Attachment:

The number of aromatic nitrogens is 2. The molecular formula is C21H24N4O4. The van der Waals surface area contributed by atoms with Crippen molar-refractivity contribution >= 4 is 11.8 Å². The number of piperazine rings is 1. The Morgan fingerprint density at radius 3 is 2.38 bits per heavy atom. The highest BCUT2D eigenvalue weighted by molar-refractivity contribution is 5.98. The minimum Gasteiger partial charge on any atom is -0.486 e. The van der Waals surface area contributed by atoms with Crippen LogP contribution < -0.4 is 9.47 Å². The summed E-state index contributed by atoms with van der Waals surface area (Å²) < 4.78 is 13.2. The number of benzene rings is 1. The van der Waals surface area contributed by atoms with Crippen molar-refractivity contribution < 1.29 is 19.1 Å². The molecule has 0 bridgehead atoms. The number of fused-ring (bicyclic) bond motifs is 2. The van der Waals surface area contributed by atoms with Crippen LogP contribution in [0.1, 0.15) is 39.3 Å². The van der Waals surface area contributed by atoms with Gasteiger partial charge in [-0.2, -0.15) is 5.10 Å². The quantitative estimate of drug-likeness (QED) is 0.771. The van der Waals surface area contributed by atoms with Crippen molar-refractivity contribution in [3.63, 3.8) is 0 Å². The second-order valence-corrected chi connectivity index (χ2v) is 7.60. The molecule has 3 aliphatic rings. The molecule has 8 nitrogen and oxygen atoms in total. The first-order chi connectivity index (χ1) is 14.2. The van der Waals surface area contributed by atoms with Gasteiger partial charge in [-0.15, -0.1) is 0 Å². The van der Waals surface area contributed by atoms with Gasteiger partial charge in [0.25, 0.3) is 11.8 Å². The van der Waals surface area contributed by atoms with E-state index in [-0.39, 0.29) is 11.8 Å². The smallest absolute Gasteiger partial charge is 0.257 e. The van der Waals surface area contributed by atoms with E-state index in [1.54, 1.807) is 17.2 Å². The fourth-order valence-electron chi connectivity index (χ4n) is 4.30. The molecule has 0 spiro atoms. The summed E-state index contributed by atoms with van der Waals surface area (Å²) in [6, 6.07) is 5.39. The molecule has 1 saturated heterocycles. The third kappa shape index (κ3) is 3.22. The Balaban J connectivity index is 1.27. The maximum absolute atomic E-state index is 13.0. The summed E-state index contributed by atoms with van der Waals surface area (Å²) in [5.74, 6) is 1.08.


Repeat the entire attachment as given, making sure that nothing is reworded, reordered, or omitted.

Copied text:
The number of aromatic nitrogens is 2. The molecular formula is C21H24N4O4. The van der Waals surface area contributed by atoms with Crippen molar-refractivity contribution >= 4 is 11.8 Å². The number of piperazine rings is 1. The Morgan fingerprint density at radius 3 is 2.38 bits per heavy atom. The highest BCUT2D eigenvalue weighted by molar-refractivity contribution is 5.98. The minimum Gasteiger partial charge on any atom is -0.486 e. The van der Waals surface area contributed by atoms with Crippen LogP contribution < -0.4 is 9.47 Å². The summed E-state index contributed by atoms with van der Waals surface area (Å²) < 4.78 is 13.2. The number of benzene rings is 1. The van der Waals surface area contributed by atoms with Crippen molar-refractivity contribution < 1.29 is 19.1 Å². The molecule has 0 bridgehead atoms. The number of fused-ring (bicyclic) bond motifs is 2. The van der Waals surface area contributed by atoms with Crippen LogP contribution in [0.1, 0.15) is 39.3 Å². The van der Waals surface area contributed by atoms with Gasteiger partial charge in [-0.2, -0.15) is 5.10 Å². The quantitative estimate of drug-likeness (QED) is 0.771. The van der Waals surface area contributed by atoms with Crippen molar-refractivity contribution in [3.63, 3.8) is 0 Å². The second-order valence-corrected chi connectivity index (χ2v) is 7.60. The molecule has 3 aliphatic rings. The molecule has 8 nitrogen and oxygen atoms in total. The first-order chi connectivity index (χ1) is 14.2. The van der Waals surface area contributed by atoms with Gasteiger partial charge in [-0.15, -0.1) is 0 Å². The van der Waals surface area contributed by atoms with Gasteiger partial charge in [0.25, 0.3) is 11.8 Å². The van der Waals surface area contributed by atoms with E-state index in [-0.39, 0.29) is 11.8 Å². The smallest absolute Gasteiger partial charge is 0.257 e. The van der Waals surface area contributed by atoms with E-state index in [1.54, 1.807) is 17.2 Å². The fourth-order valence-electron chi connectivity index (χ4n) is 4.30. The molecule has 0 spiro atoms. The summed E-state index contributed by atoms with van der Waals surface area (Å²) in [6, 6.07) is 5.39. The molecule has 1 saturated heterocycles. The third kappa shape index (κ3) is 3.22. The Balaban J connectivity index is 1.27. The maximum absolute atomic E-state index is 13.0. The summed E-state index contributed by atoms with van der Waals surface area (Å²) in [5.74, 6) is 1.08.